The Peroxisomes


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A transmission electron micrograph (left) of a cell containing a peroxisome. The illustration (right) shows the location of peroxisomes in a cell. These eukaryotic structures play a role in lipid biosynthesis and breaking down various molecules. They may also have other specialized functions depending on the cell type. (credit “micrograph”: modification of work by American Society for Microbiology)

Source: OpenStax Microbiology

OpenStax Microbiology

Christian de Duve is also credited with the discovery of peroxisomes, membrane-bound organelles that are not part of the endomembrane system. Peroxisomes form independently in the cytoplasm from the synthesis of peroxin proteins by free ribosomes and the incorporation of these peroxin proteins into existing peroxisomes. Growing peroxisomes then divide by a process similar to binary fission.

Peroxisomes were first named for their ability to produce hydrogen peroxide, a highly reactive molecule that helps to break down molecules such as uric acid, amino acids, and fatty acids. Peroxisomes also possess the enzyme catalase, which can degrade hydrogen peroxide. Along with the SER, peroxisomes also play a role in lipid biosynthesis. Like lysosomes, the compartmentalization of these degradative molecules within an organelle helps protect the cytoplasmic contents from unwanted damage.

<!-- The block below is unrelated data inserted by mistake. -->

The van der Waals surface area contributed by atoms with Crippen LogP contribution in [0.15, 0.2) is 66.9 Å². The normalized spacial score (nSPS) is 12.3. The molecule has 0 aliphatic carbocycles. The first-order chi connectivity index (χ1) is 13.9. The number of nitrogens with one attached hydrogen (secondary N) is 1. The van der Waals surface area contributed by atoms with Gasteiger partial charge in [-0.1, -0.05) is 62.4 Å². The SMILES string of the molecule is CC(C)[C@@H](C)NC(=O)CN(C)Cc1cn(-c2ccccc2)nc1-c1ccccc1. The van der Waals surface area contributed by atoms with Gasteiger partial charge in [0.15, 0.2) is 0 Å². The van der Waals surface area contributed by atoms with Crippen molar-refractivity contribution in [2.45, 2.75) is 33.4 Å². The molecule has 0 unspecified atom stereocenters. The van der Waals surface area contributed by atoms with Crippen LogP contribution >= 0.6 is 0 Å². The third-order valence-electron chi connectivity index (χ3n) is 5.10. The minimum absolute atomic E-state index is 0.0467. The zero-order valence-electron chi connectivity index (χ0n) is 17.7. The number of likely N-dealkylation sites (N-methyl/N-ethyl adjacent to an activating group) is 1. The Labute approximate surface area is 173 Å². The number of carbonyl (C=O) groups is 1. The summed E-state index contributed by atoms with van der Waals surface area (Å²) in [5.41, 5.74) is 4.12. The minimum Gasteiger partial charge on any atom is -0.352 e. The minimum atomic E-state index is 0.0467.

The peroxisomes of certain organisms are specialized to meet their particular functional needs. For example, glyoxysomes are modified peroxisomes of yeasts and plant cells that perform several metabolic functions, including the production of sugar molecules. Similarly, glycosomes are modified peroxisomes made by certain trypanosomes, the pathogenic protozoans that cause Chagas disease and African sleeping sickness.


Parker, N., Schneegurt, M., Thi Tu, A.-H., Forster, B. M., & Lister, P. (n.d.). Microbiology. Houston, Texas: OpenStax. Access for free at: